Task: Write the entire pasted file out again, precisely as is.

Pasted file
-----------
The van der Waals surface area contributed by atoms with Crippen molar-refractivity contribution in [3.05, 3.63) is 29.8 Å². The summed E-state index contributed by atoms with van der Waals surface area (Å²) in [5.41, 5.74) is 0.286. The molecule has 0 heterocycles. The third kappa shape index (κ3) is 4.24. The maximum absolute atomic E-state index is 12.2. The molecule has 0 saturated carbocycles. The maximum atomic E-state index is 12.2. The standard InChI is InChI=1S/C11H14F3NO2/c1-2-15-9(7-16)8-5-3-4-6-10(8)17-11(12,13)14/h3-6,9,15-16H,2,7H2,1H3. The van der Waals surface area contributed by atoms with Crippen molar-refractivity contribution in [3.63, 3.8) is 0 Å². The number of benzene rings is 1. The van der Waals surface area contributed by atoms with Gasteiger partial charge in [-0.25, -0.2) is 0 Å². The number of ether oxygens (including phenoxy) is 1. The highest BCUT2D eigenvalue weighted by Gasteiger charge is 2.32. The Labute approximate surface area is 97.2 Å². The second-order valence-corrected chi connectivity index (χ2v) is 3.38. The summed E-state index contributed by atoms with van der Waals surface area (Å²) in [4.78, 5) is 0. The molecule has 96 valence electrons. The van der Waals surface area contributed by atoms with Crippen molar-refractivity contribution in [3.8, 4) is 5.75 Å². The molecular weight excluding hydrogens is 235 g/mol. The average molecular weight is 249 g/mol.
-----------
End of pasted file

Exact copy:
The van der Waals surface area contributed by atoms with Crippen molar-refractivity contribution in [3.05, 3.63) is 29.8 Å². The summed E-state index contributed by atoms with van der Waals surface area (Å²) in [5.41, 5.74) is 0.286. The molecule has 0 heterocycles. The third kappa shape index (κ3) is 4.24. The maximum absolute atomic E-state index is 12.2. The molecule has 0 saturated carbocycles. The maximum atomic E-state index is 12.2. The standard InChI is InChI=1S/C11H14F3NO2/c1-2-15-9(7-16)8-5-3-4-6-10(8)17-11(12,13)14/h3-6,9,15-16H,2,7H2,1H3. The van der Waals surface area contributed by atoms with Crippen molar-refractivity contribution in [3.63, 3.8) is 0 Å². The number of benzene rings is 1. The van der Waals surface area contributed by atoms with Gasteiger partial charge in [-0.25, -0.2) is 0 Å². The number of ether oxygens (including phenoxy) is 1. The highest BCUT2D eigenvalue weighted by Gasteiger charge is 2.32. The Labute approximate surface area is 97.2 Å². The second-order valence-corrected chi connectivity index (χ2v) is 3.38. The summed E-state index contributed by atoms with van der Waals surface area (Å²) in [4.78, 5) is 0. The molecule has 96 valence electrons. The van der Waals surface area contributed by atoms with Crippen molar-refractivity contribution in [3.8, 4) is 5.75 Å². The molecular weight excluding hydrogens is 235 g/mol. The average molecular weight is 249 g/mol.